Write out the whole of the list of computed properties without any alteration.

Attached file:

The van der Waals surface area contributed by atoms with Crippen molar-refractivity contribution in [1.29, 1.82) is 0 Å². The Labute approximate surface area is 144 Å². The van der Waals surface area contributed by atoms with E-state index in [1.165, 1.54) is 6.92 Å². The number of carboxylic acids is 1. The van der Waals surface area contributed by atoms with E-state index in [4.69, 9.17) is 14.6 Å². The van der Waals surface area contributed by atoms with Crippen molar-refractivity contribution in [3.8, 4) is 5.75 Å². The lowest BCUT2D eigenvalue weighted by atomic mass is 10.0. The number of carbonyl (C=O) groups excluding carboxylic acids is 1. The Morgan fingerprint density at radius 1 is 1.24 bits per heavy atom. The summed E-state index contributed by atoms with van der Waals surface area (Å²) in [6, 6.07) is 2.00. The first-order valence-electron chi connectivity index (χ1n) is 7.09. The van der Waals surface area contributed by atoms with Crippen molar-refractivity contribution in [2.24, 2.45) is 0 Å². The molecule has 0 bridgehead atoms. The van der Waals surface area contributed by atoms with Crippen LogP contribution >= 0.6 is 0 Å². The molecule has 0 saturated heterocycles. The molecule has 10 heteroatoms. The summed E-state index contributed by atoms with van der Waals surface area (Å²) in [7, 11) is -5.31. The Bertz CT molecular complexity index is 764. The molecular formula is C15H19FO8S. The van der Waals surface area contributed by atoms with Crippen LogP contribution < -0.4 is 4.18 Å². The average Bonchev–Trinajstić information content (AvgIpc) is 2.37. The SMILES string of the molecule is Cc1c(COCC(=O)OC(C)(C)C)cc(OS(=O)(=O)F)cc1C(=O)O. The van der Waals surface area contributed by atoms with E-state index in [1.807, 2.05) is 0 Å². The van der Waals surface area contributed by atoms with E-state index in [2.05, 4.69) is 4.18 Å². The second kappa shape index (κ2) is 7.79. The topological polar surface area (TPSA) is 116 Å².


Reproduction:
The van der Waals surface area contributed by atoms with Crippen molar-refractivity contribution in [1.29, 1.82) is 0 Å². The Labute approximate surface area is 144 Å². The van der Waals surface area contributed by atoms with E-state index in [1.165, 1.54) is 6.92 Å². The number of carboxylic acids is 1. The van der Waals surface area contributed by atoms with E-state index in [4.69, 9.17) is 14.6 Å². The van der Waals surface area contributed by atoms with Crippen molar-refractivity contribution in [3.8, 4) is 5.75 Å². The lowest BCUT2D eigenvalue weighted by atomic mass is 10.0. The number of carbonyl (C=O) groups excluding carboxylic acids is 1. The Morgan fingerprint density at radius 1 is 1.24 bits per heavy atom. The summed E-state index contributed by atoms with van der Waals surface area (Å²) in [6, 6.07) is 2.00. The first-order valence-electron chi connectivity index (χ1n) is 7.09. The van der Waals surface area contributed by atoms with Crippen molar-refractivity contribution in [2.24, 2.45) is 0 Å². The molecule has 0 bridgehead atoms. The van der Waals surface area contributed by atoms with Crippen LogP contribution >= 0.6 is 0 Å². The molecule has 0 saturated heterocycles. The molecule has 10 heteroatoms. The summed E-state index contributed by atoms with van der Waals surface area (Å²) in [7, 11) is -5.31. The Bertz CT molecular complexity index is 764. The molecular formula is C15H19FO8S. The van der Waals surface area contributed by atoms with Crippen LogP contribution < -0.4 is 4.18 Å². The average Bonchev–Trinajstić information content (AvgIpc) is 2.37. The SMILES string of the molecule is Cc1c(COCC(=O)OC(C)(C)C)cc(OS(=O)(=O)F)cc1C(=O)O. The van der Waals surface area contributed by atoms with E-state index in [1.807, 2.05) is 0 Å². The van der Waals surface area contributed by atoms with E-state index in [2.05, 4.69) is 4.18 Å². The second kappa shape index (κ2) is 7.79. The topological polar surface area (TPSA) is 116 Å².